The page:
'Natural wine' is a buzzword that is becoming increasingly popular in the wine industry among producers and consumers. While it may seem relatively trendy and new, the practice of making natural wine is based on methods of centuries ago. Since it is a topic on everyone's lips, here is everything you need to know about natural wine and conventional wine, making you a natural wine expert.
The Basics of Conventional Wine
In order to fully understand the concept of natural wine, it is important to discuss conventional wine.
Firstly, the process of making conventional wine starts in the vineyards, where the grapes are grown, harvested, and transported to the cellar. There, the grapes undergo pressing, fermentation, and possibly aging in oak tanks, steel tanks, or bottles. This is the simplified version of the process that can vary depending on the wine style and grape varieties.
With most conventional wine, there are a number of additives, preservatives, pesticides, and herbicides that can be used throughout the process to ensure the wine turns out exactly as the winemaker intended. So in the vineyard, pesticides, and herbicides ward off any disease or pests that could impact the grapes.
In the cellar, sulfites are used to keep the grapes protected from oxygen and are added at different points of the winemaking process. Oftentimes, commercial yeast is used to initiate the fermentation process, which can easily be controlled and monitored. And in addition, there are roughly about sixty other additives that can be added to rectify the color, acidity level, sweetness, etc.
At the end of the process, most winemakers also filter and fine their wines to make them more appealing. Oftentimes, this includes the addition of egg whites or fish bladder, which helps reduce the wine's natural murkiness and makes it clear and bright.
The addition of these additives, preservatives, sulfites, yeast, and colorants was systematically introduced into the winemaking industry and weren't necessarily all used during the first few centuries of winemaking. However, these additives help standardize the wine and move in a direction that fits the consumers.
Natural wine, on the other hand, focuses on making wine that sways away from all the additives and preservatives. If wine is actually just fermented grape juice, natural wine aims to focus on merely making fermented grape juice without all the other additions.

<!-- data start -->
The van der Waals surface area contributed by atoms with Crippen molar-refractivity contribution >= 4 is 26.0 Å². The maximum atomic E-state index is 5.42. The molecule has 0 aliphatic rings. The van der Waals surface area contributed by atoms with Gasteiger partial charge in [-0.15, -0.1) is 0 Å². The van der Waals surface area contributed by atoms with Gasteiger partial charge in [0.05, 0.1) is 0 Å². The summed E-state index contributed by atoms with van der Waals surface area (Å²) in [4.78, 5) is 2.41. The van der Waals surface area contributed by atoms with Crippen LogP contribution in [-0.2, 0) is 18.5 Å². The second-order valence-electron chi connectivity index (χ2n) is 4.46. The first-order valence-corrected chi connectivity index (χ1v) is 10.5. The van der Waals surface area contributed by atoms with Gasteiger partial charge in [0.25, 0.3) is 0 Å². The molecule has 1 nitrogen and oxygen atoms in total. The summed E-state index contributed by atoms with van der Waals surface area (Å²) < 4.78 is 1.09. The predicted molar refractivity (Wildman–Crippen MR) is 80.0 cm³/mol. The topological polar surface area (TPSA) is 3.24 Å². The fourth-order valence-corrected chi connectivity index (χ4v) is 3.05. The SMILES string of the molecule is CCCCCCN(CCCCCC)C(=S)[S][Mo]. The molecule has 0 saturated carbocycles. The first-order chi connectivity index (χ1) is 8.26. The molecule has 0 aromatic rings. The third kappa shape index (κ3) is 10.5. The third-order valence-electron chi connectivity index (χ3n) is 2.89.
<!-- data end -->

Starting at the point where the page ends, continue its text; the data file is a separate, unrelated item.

How to Become the Expert
Now knowing how conventional wine is made and how natural wine aims to avoid conventionality, here is how natural wine is made, making it different from what we find on the shelves today.
The Color: Whether it is white wine or red wine, natural wine is almost always murky. It is a hazy, milky color and almost impossible to see through. The reason, of course, is that the wine doesn't undergo any fining. So the natural color is left as-is, highlighting the wine's natural state. Often time, this also means there is a lot of sediment in the wine since there is minimal 'cleaning' of the wine.
The Smell and Taste: A lot of consumers avoid natural wine since of the 'funky' or 'smelly,' and it rarely smells like conventional wine. With most conventional wines, the winemakers are able to balance out the smell and taste so that it is more appealing. However, with natural wine, the grapes are left to smell and taste exactly as they naturally do. Oftentimes this smell is similar to kombucha, apple cider, or yeast.
The Winemaking Process: The fact that the color, smell, and taste are different has to do with everything the wine goes through (or doesn't go through). For instance, most vineyards will not be sprayed with any synthetic sprays to ward off pests. During the winemaking process, minimal sulfites will be used to preserve the wine. During fermentation, the grapes are left to ferment naturally using the yeast found on their skins.
Understanding the difference between conventional wine and natural wine is a sure way to make you a natural wine expert. Knowing what the signs are of natural wine and knowing what the process entails means that finding, trying, and talking about natural wine should be a breeze.
- Conventional wine contains several additives and preservatives to ensure the product is exactly as the winemaker intended, whereas natural wine avoids most additives.
- Natural wine is essentially just fermented grape juice, with little addition or removal of anything else.
- In order to be a natural wine expert, it's important to know what to look for, including the color, taste, smell, and winemaking process.